It is clear that snowboarding and surfing have more than a few commonalities, but what about bodyboarding?
So, Do Bodyboards Work in Snow?
If you find yourself presented with a snow slope and only a bodyboard in hand, it is possible to use your board to ski.
That being said, doing so is dangerous, may damage your bodyboard, and won’t work as well as a sled.
Let’s take a deeper look at using a bodyboard in the snow, as well as what alternatives you have.
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Can You Use a Bodyboard in the Snow?
All you need to slide down a snow slope is a flat piece of material that can support your body and limit friction.
As bodyboards are made to do just that (except in the water), they will work just fine in the snow. However, you shouldn’t expect a bodyboard to perform in the snow like it does in the ocean.
As your rails won’t be able to dig into the snow sufficiently, you’ll find it very difficult to control the board.
Furthermore, being only inches from the snow will make it both difficult to see as well as to hold onto your board.
That being said, on short rides with gentle slopes, a bodyboard can provide a lot of fun in the snow.
If you plan to use a bodyboard in the snow, you should not attempt to slide down steep hills or dangerous runs.
Remember, although a bodyboard will slide down the snow, it’s still not made for this purpose.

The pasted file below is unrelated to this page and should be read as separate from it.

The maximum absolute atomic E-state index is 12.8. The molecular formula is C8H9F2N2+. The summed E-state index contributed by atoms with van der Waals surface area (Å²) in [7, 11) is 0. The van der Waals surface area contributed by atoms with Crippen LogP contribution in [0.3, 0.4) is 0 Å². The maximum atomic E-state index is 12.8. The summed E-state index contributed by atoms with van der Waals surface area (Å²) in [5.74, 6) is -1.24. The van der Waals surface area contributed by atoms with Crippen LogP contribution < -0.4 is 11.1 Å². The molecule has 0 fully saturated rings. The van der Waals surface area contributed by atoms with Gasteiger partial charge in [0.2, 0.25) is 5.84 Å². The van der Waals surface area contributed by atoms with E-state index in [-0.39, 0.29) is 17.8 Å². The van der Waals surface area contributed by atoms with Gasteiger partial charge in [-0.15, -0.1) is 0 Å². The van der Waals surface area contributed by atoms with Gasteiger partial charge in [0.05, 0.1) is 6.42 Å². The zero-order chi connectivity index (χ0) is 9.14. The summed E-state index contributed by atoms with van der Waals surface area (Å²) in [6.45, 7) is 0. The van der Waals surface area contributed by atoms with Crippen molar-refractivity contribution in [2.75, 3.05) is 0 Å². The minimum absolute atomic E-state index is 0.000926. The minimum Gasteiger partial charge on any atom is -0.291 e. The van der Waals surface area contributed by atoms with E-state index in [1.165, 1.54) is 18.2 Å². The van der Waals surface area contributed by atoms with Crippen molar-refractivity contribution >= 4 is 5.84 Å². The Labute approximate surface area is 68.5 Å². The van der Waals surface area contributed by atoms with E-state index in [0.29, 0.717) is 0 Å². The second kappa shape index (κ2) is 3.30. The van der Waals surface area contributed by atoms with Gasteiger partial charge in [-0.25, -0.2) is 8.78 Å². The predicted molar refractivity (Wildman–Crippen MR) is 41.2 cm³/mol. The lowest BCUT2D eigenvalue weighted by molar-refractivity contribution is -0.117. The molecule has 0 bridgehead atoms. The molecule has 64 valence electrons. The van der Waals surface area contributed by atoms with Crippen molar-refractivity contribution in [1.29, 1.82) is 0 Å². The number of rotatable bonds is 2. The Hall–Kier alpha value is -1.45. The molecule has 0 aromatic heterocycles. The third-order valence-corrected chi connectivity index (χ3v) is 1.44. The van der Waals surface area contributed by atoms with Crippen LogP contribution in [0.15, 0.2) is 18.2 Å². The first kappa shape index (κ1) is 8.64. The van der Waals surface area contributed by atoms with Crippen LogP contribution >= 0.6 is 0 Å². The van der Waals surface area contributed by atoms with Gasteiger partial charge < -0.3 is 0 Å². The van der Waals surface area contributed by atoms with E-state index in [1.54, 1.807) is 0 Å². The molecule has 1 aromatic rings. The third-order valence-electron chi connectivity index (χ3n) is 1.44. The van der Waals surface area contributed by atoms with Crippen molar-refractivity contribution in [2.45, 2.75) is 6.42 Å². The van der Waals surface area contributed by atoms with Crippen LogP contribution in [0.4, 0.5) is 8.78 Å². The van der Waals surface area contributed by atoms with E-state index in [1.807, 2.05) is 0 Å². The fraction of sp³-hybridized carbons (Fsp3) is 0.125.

Should You Use a Bodyboard in the Snow?
Deciding whether you should take your bodyboard down a snow slope is, at the end of the day, up to you.
Doing so is more dangerous than using a specifically designed snow sled but is significantly cheaper if you have one lying around.
Using a bodyboard in the snow could damage your board, so if you are a dedicated bodyboarder, it’s best to leave your best boards at home.
There is no reason you shouldn’t use your bodyboard on gentle slopes (if you are happy with the damage risk), but you should avoid any slopes that need navigation or pose higher risks through speeds, jumps, and obstacles.
Pros and Cons of Using a Bodyboard in the Snow
Although bodyboards are made for the ocean (which is where they best perform), there do remain some pros (as well as cons) of using one in the snow.
- Cost-effective (for old boards or those lying around the house)
- Perfect for small children
- A good alternative if you have nothing else
- Can damage bodyboard
- A bodyboard is difficult to maneuver in the snow
- Difficult to hold on
- More dangerous than traditional sleds
- The face is very close to the snow when sledding
What Is a Snow Bodyboard?
There are two types of bodyboard-like devices that are made specifically for riding down snow slopes.
One being the Airboard, and the other the Snoogee Board.
First pioneered in 2001 by Joe Steiner, who designed the first lightweight, inflatable bodyboard-like snow device that allows you to ride inches from the snow as if you were on a bodyboard.
The board is made with highly resistant plastic-coated fabrics, similar to those on a water raft.
The cushioned board absorbs bumps as you ride down slopes which allows for jumps and drops.
Runners are also included on the side, which makes steering slightly easier.
It’s possible to reach speeds of 60 miles an hour on an Airboard with little effort, so safety equipment should always be used.